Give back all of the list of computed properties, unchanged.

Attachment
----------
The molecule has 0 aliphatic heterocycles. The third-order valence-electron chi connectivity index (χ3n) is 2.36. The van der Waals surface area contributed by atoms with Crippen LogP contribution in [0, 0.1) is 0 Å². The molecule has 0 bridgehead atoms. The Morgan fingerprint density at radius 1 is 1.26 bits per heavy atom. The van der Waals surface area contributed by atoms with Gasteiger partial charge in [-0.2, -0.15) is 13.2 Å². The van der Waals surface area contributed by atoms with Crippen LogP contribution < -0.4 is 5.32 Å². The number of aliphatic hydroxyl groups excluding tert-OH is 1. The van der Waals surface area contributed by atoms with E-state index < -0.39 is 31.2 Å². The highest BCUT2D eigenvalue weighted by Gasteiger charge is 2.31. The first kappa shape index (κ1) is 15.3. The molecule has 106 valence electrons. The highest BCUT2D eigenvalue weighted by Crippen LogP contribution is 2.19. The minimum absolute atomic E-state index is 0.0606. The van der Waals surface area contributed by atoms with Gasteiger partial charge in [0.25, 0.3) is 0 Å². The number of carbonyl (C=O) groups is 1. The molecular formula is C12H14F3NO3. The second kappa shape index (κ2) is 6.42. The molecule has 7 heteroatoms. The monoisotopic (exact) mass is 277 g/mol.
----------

The molecule has 0 aliphatic heterocycles. The third-order valence-electron chi connectivity index (χ3n) is 2.36. The van der Waals surface area contributed by atoms with Crippen LogP contribution in [0, 0.1) is 0 Å². The molecule has 0 bridgehead atoms. The Morgan fingerprint density at radius 1 is 1.26 bits per heavy atom. The van der Waals surface area contributed by atoms with Gasteiger partial charge in [-0.2, -0.15) is 13.2 Å². The van der Waals surface area contributed by atoms with Crippen LogP contribution < -0.4 is 5.32 Å². The number of aliphatic hydroxyl groups excluding tert-OH is 1. The van der Waals surface area contributed by atoms with E-state index < -0.39 is 31.2 Å². The highest BCUT2D eigenvalue weighted by Gasteiger charge is 2.31. The first kappa shape index (κ1) is 15.3. The molecule has 106 valence electrons. The highest BCUT2D eigenvalue weighted by Crippen LogP contribution is 2.19. The minimum absolute atomic E-state index is 0.0606. The van der Waals surface area contributed by atoms with Gasteiger partial charge in [0.25, 0.3) is 0 Å². The number of carbonyl (C=O) groups is 1. The molecular formula is C12H14F3NO3. The second kappa shape index (κ2) is 6.42. The molecule has 7 heteroatoms. The monoisotopic (exact) mass is 277 g/mol.